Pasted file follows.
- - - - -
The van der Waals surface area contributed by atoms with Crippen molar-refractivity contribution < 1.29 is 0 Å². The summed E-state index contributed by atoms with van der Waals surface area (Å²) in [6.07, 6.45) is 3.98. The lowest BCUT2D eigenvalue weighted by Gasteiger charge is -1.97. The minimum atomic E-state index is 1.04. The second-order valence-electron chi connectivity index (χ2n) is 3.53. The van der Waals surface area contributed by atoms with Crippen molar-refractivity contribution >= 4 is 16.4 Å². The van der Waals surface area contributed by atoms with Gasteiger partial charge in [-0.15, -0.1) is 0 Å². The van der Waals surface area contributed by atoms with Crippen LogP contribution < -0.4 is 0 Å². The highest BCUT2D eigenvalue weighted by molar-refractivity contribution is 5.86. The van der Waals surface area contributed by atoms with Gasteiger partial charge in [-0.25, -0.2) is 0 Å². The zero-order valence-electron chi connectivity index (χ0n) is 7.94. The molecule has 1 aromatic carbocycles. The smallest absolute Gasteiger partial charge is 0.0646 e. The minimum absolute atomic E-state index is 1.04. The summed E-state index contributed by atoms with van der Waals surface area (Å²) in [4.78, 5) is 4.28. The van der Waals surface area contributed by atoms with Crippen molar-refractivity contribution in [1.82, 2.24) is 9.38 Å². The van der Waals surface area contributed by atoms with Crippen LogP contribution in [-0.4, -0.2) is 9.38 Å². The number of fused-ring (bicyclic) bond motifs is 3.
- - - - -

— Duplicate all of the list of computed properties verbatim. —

The van der Waals surface area contributed by atoms with Crippen molar-refractivity contribution < 1.29 is 0 Å². The summed E-state index contributed by atoms with van der Waals surface area (Å²) in [6.07, 6.45) is 3.98. The lowest BCUT2D eigenvalue weighted by Gasteiger charge is -1.97. The minimum atomic E-state index is 1.04. The second-order valence-electron chi connectivity index (χ2n) is 3.53. The van der Waals surface area contributed by atoms with Crippen molar-refractivity contribution >= 4 is 16.4 Å². The van der Waals surface area contributed by atoms with Gasteiger partial charge in [-0.15, -0.1) is 0 Å². The van der Waals surface area contributed by atoms with Crippen LogP contribution < -0.4 is 0 Å². The highest BCUT2D eigenvalue weighted by molar-refractivity contribution is 5.86. The van der Waals surface area contributed by atoms with Gasteiger partial charge in [-0.25, -0.2) is 0 Å². The zero-order valence-electron chi connectivity index (χ0n) is 7.94. The molecule has 1 aromatic carbocycles. The smallest absolute Gasteiger partial charge is 0.0646 e. The minimum absolute atomic E-state index is 1.04. The summed E-state index contributed by atoms with van der Waals surface area (Å²) in [4.78, 5) is 4.28. The van der Waals surface area contributed by atoms with Crippen molar-refractivity contribution in [1.82, 2.24) is 9.38 Å². The van der Waals surface area contributed by atoms with Crippen LogP contribution in [-0.4, -0.2) is 9.38 Å². The number of fused-ring (bicyclic) bond motifs is 3.